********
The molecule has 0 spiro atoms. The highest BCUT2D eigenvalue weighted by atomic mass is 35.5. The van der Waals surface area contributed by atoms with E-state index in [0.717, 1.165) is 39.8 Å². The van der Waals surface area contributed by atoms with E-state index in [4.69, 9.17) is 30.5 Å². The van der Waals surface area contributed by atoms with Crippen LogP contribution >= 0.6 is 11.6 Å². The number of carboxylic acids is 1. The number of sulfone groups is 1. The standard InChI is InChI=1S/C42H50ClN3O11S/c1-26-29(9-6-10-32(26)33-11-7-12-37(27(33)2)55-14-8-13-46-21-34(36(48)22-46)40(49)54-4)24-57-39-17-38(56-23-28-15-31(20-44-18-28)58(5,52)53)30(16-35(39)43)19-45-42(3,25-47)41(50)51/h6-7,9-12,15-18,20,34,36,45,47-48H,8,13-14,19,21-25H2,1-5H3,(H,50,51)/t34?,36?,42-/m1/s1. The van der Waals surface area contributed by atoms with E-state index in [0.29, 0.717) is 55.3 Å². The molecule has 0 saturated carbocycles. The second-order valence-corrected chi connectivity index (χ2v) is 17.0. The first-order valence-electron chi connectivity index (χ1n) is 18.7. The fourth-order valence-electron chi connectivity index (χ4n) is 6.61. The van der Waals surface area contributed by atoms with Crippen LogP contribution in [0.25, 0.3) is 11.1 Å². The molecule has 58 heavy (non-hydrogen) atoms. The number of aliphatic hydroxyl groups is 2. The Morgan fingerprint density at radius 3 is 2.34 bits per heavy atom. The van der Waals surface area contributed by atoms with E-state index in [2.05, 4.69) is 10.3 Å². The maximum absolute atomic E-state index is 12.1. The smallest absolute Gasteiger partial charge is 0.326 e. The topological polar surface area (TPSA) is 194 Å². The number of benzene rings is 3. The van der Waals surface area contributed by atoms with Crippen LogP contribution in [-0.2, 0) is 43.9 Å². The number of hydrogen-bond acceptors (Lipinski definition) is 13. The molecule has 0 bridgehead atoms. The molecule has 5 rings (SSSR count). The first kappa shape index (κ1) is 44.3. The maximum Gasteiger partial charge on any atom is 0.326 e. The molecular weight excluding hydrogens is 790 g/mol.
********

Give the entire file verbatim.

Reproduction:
The molecule has 0 spiro atoms. The highest BCUT2D eigenvalue weighted by atomic mass is 35.5. The van der Waals surface area contributed by atoms with E-state index in [0.717, 1.165) is 39.8 Å². The van der Waals surface area contributed by atoms with E-state index in [4.69, 9.17) is 30.5 Å². The van der Waals surface area contributed by atoms with Crippen LogP contribution >= 0.6 is 11.6 Å². The number of carboxylic acids is 1. The number of sulfone groups is 1. The standard InChI is InChI=1S/C42H50ClN3O11S/c1-26-29(9-6-10-32(26)33-11-7-12-37(27(33)2)55-14-8-13-46-21-34(36(48)22-46)40(49)54-4)24-57-39-17-38(56-23-28-15-31(20-44-18-28)58(5,52)53)30(16-35(39)43)19-45-42(3,25-47)41(50)51/h6-7,9-12,15-18,20,34,36,45,47-48H,8,13-14,19,21-25H2,1-5H3,(H,50,51)/t34?,36?,42-/m1/s1. The van der Waals surface area contributed by atoms with E-state index in [0.29, 0.717) is 55.3 Å². The molecule has 0 saturated carbocycles. The second-order valence-corrected chi connectivity index (χ2v) is 17.0. The first-order valence-electron chi connectivity index (χ1n) is 18.7. The fourth-order valence-electron chi connectivity index (χ4n) is 6.61. The van der Waals surface area contributed by atoms with Crippen LogP contribution in [0.25, 0.3) is 11.1 Å². The molecule has 58 heavy (non-hydrogen) atoms. The number of aliphatic hydroxyl groups is 2. The Morgan fingerprint density at radius 3 is 2.34 bits per heavy atom. The van der Waals surface area contributed by atoms with E-state index in [2.05, 4.69) is 10.3 Å². The maximum absolute atomic E-state index is 12.1. The smallest absolute Gasteiger partial charge is 0.326 e. The topological polar surface area (TPSA) is 194 Å². The number of benzene rings is 3. The van der Waals surface area contributed by atoms with Crippen LogP contribution in [-0.2, 0) is 43.9 Å². The number of hydrogen-bond acceptors (Lipinski definition) is 13. The molecule has 0 bridgehead atoms. The molecule has 5 rings (SSSR count). The first kappa shape index (κ1) is 44.3. The maximum Gasteiger partial charge on any atom is 0.326 e. The molecular weight excluding hydrogens is 790 g/mol.